So much goes into building a website. There are several phases every designer should work through to achieve great results and minimise the risk of failure when starting a new project, including journey maps, site maps, user flows, personas, content, Lo-Fi and Hi-Fi Wireframes, UI audits.
However, it’s not just about creating a good set of deliverables. The difficult part is being able to present them in a digestible way for the people on the receiving end. A great delivery not only makes all the difference to your client but also to the overall concept progression, giving a deeper understanding of your vision and how the project works collectively.
This is a short guide explaining how I built a delivery deck for presenting Lo-Fi and Hi-Fi wireframes to clients back when I was working in a design agency.
Choose the simplest tool
There are many tools for wireframing on the market now, like Marvel, however, previously we decided to create delivery templates using Sketch.
Sketch has a cool feature that lets you export separate pages into a single PDF file, and since it’s all vector-based, the document is always small and looks crisp in any resolution.
Wireframes can easily be placed into prototyping tools, however PDFs are super easy for offline viewing, especially when traveling as they are easy to archive and to keep track of.
In my agency days, we would normally embed the prototype link at the end of the presentation, giving our partners the opportunity to develop a deeper understanding of its flow and interactions.
Create a consistent look and feel
“In a good presentation deck, each page feels like part of the same story.”
It’s important to define rules around how to use typography, colors and imagery across the whole presentation.
To make our wireframes look visually consistent, I created an Internal UX Kit, based on a pre-built master kit. This not only allows you to make sure that the output produced by different designers in the team is aligned with your company’s identity, but also gives you the possibility to quickly re-use components from a previous project when creating a new deck proposal.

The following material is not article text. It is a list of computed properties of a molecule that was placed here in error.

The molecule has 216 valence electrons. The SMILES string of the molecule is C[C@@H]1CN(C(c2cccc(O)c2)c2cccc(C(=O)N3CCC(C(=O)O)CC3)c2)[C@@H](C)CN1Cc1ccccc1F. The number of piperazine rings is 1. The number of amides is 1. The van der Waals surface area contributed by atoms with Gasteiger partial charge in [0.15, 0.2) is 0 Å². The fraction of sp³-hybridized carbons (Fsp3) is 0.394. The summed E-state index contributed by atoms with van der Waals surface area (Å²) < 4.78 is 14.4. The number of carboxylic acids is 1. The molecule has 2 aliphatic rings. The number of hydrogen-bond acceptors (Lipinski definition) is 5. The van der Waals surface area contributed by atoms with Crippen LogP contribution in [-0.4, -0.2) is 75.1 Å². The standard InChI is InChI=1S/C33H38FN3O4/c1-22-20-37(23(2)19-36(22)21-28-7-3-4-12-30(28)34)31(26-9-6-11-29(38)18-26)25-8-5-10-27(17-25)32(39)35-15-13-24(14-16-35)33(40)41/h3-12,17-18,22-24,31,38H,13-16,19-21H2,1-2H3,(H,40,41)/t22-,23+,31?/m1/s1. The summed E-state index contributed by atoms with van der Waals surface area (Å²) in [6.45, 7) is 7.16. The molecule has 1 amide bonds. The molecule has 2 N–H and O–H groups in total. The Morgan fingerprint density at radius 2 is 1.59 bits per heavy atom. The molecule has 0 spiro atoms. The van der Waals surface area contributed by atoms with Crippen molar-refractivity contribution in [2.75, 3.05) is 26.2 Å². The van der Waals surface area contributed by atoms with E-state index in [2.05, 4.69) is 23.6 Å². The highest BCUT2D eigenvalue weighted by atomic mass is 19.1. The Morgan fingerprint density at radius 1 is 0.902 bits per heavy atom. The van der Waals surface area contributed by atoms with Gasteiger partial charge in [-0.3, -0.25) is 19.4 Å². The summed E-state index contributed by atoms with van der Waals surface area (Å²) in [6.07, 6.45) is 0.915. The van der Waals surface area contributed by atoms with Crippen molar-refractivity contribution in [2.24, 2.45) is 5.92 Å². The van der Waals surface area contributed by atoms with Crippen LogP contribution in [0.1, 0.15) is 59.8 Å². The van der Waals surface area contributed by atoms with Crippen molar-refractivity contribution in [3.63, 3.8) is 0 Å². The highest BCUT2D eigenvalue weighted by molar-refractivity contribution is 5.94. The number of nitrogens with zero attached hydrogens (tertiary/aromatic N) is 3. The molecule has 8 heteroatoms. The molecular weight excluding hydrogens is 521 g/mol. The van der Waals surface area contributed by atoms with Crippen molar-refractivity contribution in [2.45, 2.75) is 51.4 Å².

Make it easy to read
Once we completed the wireframes, we’d transfer them over to the presentation document where we’d annotate the key points and functionality.
We used a great plugin for Sketch called Sketch-Notebook, an extension that lets you pull out key areas of interest, and document your thoughts into a clean side column. You can add and remove comments, easily swap the order around, and even customise the appearance to fit your own brand style. This really helped us speed up our process, and is probably the key element that made our internal deck so successful. Check out the plugin.
Create a sitemap
User journeys are critical when designing a new website. It gives both clients and the project team a quick feel of how the website will work, what content and functionality are required to meet the user’s needs, and what aspects of the website must be put in place to support the journey. It helps estimate the amount of work needed from the dev team and it’s great to flag out potential mistakes that occurred during the planning phase.
I suggest you annotate only the key most important interactions for each page, to keep the presentation clean and understandable, it could put off non-design stakeholders reviewing your work. Leave the dirty work to a prototype.
New tools are coming into the space which are automating this process, instantly transforming prototypes into user journeys. Like this one.
Make sure your presentation files are as clean and well-organized as possible. Run a spell check, proofread and confirm that all pages are labeled clearly, in the correct order and have a logical flow before you distribute them to the partners! I’m not english, so this is definitely the most complicated part for me!
Hope you enjoyed this post, now go and make the best delivery deck you can!